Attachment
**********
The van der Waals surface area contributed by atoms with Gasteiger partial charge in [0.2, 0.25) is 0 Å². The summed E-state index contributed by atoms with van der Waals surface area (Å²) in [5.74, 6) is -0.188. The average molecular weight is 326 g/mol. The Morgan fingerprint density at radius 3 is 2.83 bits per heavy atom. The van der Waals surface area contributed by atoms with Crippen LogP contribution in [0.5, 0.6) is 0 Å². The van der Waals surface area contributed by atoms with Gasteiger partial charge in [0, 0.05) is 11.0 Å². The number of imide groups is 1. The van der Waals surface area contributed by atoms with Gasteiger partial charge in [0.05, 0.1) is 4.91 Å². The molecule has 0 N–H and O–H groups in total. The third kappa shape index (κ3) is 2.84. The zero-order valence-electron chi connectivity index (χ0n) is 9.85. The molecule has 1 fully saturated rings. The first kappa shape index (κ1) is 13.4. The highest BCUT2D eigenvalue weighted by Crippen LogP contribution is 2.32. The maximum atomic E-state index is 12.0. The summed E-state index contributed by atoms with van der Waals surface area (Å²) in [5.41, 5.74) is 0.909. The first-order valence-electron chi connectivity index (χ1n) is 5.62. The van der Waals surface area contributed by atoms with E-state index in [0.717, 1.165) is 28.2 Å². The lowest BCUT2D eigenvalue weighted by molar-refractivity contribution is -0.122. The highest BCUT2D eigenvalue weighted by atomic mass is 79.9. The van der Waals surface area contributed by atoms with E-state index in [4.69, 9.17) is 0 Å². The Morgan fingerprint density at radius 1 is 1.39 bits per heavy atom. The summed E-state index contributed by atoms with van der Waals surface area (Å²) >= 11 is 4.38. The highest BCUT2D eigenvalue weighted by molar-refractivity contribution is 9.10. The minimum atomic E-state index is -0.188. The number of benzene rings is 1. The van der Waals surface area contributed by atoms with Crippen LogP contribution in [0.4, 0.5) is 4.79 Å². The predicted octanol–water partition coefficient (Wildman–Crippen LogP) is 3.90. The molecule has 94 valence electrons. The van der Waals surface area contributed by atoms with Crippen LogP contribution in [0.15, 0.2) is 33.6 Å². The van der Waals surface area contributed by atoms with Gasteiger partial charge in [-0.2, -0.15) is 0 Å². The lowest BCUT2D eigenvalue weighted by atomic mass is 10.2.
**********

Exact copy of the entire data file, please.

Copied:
The van der Waals surface area contributed by atoms with Gasteiger partial charge in [0.2, 0.25) is 0 Å². The summed E-state index contributed by atoms with van der Waals surface area (Å²) in [5.74, 6) is -0.188. The average molecular weight is 326 g/mol. The Morgan fingerprint density at radius 3 is 2.83 bits per heavy atom. The van der Waals surface area contributed by atoms with Crippen LogP contribution in [0.5, 0.6) is 0 Å². The van der Waals surface area contributed by atoms with Gasteiger partial charge in [0, 0.05) is 11.0 Å². The number of imide groups is 1. The van der Waals surface area contributed by atoms with Gasteiger partial charge in [0.05, 0.1) is 4.91 Å². The molecule has 0 N–H and O–H groups in total. The third kappa shape index (κ3) is 2.84. The zero-order valence-electron chi connectivity index (χ0n) is 9.85. The molecule has 1 fully saturated rings. The first kappa shape index (κ1) is 13.4. The highest BCUT2D eigenvalue weighted by Crippen LogP contribution is 2.32. The maximum atomic E-state index is 12.0. The summed E-state index contributed by atoms with van der Waals surface area (Å²) in [5.41, 5.74) is 0.909. The first-order valence-electron chi connectivity index (χ1n) is 5.62. The van der Waals surface area contributed by atoms with E-state index in [0.717, 1.165) is 28.2 Å². The lowest BCUT2D eigenvalue weighted by molar-refractivity contribution is -0.122. The highest BCUT2D eigenvalue weighted by atomic mass is 79.9. The van der Waals surface area contributed by atoms with E-state index in [4.69, 9.17) is 0 Å². The Morgan fingerprint density at radius 1 is 1.39 bits per heavy atom. The summed E-state index contributed by atoms with van der Waals surface area (Å²) >= 11 is 4.38. The highest BCUT2D eigenvalue weighted by molar-refractivity contribution is 9.10. The minimum atomic E-state index is -0.188. The number of benzene rings is 1. The van der Waals surface area contributed by atoms with Crippen LogP contribution in [0.4, 0.5) is 4.79 Å². The predicted octanol–water partition coefficient (Wildman–Crippen LogP) is 3.90. The molecule has 94 valence electrons. The van der Waals surface area contributed by atoms with Crippen LogP contribution in [0.15, 0.2) is 33.6 Å². The van der Waals surface area contributed by atoms with Gasteiger partial charge in [-0.2, -0.15) is 0 Å². The lowest BCUT2D eigenvalue weighted by atomic mass is 10.2.